BP Demands Scientist Emails in Gulf Oil Spill Lawsuit
What effect does drawing scientists into legal battles have on how science is conducted?
BP has subpoenaed the private emails of scientists who studied the Deepwater Horizon oil catastrophe, stoking fears of misinformation campaigns and researcher intimidation.
The situation “should concern all those who value the principles of academic freedom and responsibility, and believe these principles to be essential to the integrity of the deliberative scientific process,” wrote Woods Hole Oceanographic Institution president Susan Avery and research director Laurence Madin in a statement released June 3.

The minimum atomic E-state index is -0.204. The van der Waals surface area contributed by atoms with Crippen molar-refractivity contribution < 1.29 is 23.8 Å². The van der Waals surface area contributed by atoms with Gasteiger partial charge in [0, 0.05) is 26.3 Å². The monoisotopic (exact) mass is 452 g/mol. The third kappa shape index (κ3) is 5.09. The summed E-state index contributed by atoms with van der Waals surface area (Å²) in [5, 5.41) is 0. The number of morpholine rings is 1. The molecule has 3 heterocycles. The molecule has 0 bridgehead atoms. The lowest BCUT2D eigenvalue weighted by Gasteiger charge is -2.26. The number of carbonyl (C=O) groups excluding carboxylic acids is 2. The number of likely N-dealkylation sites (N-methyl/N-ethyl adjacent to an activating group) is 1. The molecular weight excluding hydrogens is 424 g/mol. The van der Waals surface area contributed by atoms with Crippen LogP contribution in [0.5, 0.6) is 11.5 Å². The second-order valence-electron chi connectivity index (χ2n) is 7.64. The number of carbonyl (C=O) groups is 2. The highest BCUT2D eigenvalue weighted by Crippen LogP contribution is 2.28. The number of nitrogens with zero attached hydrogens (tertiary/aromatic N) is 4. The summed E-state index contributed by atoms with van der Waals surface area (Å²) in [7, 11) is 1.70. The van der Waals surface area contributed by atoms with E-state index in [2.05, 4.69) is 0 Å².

On the same day, WHOI oceanographers Christopher Reddy and Richard Camilli announced in a Boston Globe commentary that they’d given to BP 3,000 confidential emails requested by the company in December 2011.
BP hopes the emails will help in its ongoing legal battle over the exact volume of oil released by the blown-out Macondo wellhead in the spring and summer of 2010. The volume will determine BP’s financial liabilities, and Reddy and Camilli led the WHOI research team that calculated the now-accepted estimate of 4.9 million barrels.
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